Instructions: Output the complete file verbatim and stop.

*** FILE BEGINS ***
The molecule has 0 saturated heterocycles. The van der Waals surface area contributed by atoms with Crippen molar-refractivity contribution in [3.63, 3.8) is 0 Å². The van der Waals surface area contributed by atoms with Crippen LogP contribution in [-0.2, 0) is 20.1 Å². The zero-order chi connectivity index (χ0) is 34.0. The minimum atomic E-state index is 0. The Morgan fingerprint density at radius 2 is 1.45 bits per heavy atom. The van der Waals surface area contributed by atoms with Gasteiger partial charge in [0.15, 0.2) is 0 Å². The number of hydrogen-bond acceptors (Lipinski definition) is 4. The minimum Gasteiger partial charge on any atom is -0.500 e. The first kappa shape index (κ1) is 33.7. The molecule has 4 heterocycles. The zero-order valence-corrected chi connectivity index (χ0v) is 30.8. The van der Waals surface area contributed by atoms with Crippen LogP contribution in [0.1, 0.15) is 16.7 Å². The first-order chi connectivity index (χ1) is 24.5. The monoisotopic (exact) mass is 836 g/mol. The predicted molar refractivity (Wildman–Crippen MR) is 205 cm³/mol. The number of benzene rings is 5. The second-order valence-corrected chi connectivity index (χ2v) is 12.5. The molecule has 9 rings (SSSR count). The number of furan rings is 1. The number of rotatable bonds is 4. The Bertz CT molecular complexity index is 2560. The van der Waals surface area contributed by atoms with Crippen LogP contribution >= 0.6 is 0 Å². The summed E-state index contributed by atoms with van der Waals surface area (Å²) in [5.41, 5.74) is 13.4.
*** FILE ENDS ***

The molecule has 0 saturated heterocycles. The van der Waals surface area contributed by atoms with Crippen molar-refractivity contribution in [3.63, 3.8) is 0 Å². The van der Waals surface area contributed by atoms with Crippen LogP contribution in [-0.2, 0) is 20.1 Å². The zero-order chi connectivity index (χ0) is 34.0. The minimum atomic E-state index is 0. The Morgan fingerprint density at radius 2 is 1.45 bits per heavy atom. The van der Waals surface area contributed by atoms with Gasteiger partial charge in [0.15, 0.2) is 0 Å². The number of hydrogen-bond acceptors (Lipinski definition) is 4. The minimum Gasteiger partial charge on any atom is -0.500 e. The first kappa shape index (κ1) is 33.7. The molecule has 4 heterocycles. The zero-order valence-corrected chi connectivity index (χ0v) is 30.8. The van der Waals surface area contributed by atoms with Crippen LogP contribution in [0.1, 0.15) is 16.7 Å². The first-order chi connectivity index (χ1) is 24.5. The monoisotopic (exact) mass is 836 g/mol. The predicted molar refractivity (Wildman–Crippen MR) is 205 cm³/mol. The number of benzene rings is 5. The second-order valence-corrected chi connectivity index (χ2v) is 12.5. The molecule has 9 rings (SSSR count). The number of furan rings is 1. The number of rotatable bonds is 4. The Bertz CT molecular complexity index is 2560. The van der Waals surface area contributed by atoms with Crippen LogP contribution >= 0.6 is 0 Å². The summed E-state index contributed by atoms with van der Waals surface area (Å²) in [5.41, 5.74) is 13.4.